When you have a loved one who is receiving disability benefits, you know how important it is that nothing occurs to interrupt or stop the benefits they need. As a result, you may be concerned about the potential impact of an inheritance on their benefits. Some types of benefits can be lost when an inheritance is received, while others are not impacted. If your loved one receives the kind of benefits that could be jeopardized by additional income or assets, then their inheritance will almost certainly be quickly consumed to replace the lost compensation or medical care they were receiving. Fortunately, your estate plan can be structured to minimize the impact on these types of beneficiaries.
Generally, a person receiving disability compensation benefits has an impairment that makes it difficult for them to earn as much as they did prior to or without their injury or medical condition. The disability compensation is partially intended to make up for the income lost (or which cannot be earned) because of the impairment. Some programs can also provide assistance with long-term care and housing needs.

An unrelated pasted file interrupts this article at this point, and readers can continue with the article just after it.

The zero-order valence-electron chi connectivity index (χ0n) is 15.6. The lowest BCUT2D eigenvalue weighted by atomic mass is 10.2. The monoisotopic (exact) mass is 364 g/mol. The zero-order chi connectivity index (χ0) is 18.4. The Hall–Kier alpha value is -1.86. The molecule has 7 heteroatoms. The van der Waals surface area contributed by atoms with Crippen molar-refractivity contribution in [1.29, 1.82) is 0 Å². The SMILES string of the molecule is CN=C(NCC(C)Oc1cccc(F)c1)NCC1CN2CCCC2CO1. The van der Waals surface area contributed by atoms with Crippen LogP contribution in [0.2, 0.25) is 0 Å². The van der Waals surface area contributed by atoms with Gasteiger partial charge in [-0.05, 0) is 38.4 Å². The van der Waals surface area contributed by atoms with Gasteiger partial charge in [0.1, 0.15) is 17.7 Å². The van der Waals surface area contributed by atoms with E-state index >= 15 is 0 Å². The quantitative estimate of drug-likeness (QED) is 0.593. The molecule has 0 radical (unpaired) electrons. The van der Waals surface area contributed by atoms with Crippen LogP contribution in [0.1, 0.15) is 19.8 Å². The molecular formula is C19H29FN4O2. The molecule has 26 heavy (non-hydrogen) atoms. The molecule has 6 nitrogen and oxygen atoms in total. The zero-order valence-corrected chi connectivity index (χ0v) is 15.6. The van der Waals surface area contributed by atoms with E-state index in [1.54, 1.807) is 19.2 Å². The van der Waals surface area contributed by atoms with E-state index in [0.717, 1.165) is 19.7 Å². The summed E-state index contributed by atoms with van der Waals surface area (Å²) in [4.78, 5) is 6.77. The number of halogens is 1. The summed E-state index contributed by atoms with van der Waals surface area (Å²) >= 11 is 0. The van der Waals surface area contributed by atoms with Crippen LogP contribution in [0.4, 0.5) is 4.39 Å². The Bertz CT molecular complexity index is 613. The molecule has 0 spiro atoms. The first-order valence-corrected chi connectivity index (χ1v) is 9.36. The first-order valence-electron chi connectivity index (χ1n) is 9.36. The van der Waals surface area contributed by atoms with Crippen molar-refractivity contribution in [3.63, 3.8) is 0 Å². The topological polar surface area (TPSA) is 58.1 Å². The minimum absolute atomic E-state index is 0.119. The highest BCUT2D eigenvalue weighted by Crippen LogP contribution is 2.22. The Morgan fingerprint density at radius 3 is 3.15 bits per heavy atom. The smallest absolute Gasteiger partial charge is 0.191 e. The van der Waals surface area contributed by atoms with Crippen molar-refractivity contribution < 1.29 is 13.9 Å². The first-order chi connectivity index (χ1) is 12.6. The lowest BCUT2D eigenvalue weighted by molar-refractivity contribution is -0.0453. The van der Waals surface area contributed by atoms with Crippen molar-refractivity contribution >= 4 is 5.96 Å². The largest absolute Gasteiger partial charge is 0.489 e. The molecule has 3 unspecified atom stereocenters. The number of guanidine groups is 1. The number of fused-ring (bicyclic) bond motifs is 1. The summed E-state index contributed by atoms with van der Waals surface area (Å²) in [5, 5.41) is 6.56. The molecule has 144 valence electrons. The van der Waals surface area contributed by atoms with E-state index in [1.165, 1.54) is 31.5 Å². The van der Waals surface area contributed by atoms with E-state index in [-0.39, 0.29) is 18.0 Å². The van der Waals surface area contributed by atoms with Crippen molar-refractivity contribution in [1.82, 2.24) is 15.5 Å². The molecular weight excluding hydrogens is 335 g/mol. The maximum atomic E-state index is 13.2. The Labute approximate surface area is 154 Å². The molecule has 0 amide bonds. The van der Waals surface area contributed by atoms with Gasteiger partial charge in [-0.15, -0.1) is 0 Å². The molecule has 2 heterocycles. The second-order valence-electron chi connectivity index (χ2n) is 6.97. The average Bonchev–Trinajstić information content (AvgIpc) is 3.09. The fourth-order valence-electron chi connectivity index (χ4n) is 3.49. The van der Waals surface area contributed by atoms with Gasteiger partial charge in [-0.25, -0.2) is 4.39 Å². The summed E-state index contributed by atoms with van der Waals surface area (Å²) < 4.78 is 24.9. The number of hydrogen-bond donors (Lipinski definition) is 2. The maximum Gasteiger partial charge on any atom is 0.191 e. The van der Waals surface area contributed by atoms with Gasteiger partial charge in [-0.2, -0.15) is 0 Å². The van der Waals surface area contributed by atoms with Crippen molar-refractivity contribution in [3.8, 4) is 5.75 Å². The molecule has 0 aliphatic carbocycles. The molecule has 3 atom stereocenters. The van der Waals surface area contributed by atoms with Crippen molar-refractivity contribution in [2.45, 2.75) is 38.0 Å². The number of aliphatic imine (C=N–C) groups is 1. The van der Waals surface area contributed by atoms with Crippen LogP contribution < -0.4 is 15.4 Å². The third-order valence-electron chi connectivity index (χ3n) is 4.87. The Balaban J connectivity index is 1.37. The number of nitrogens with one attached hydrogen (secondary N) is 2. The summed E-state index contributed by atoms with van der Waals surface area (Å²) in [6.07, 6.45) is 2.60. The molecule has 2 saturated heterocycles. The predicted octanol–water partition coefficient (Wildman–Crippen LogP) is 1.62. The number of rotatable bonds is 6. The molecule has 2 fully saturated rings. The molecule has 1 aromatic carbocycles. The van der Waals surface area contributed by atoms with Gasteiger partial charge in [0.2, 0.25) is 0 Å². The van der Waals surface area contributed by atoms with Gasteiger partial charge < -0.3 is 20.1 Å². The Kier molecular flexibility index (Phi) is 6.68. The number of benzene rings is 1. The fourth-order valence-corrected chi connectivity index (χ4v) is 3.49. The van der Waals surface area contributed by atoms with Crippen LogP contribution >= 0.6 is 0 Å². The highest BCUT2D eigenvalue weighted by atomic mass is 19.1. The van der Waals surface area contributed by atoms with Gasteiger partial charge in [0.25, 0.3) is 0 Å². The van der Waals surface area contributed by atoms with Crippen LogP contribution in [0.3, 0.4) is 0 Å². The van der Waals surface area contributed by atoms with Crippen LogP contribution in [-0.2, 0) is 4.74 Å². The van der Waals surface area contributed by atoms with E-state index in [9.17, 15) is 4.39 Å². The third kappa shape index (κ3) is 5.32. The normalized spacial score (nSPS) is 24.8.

There are two different types of disability compensation programs: impairment-based and needs-based. For impairment-based programs, the qualifications are medical, and income and assets are not considered. Needs-based programs have both medical and financial qualifications. Only if your intended beneficiary is receiving needs-based benefits are additional planning steps required. The most common needs-based programs are Supplemental Security Income and Medicaid.
In addition to knowing whether their benefits are impairment-based or needs-based, it’s also critical to determine whether your family member or friend is receiving veterans benefits. Qualified veterans can receive benefits from a number of programs (both needs-based and impairment-based) provided by the U.S. Department of Veterans Affairs. The medical and financial qualifications for veterans programs are different from those available to non-veterans.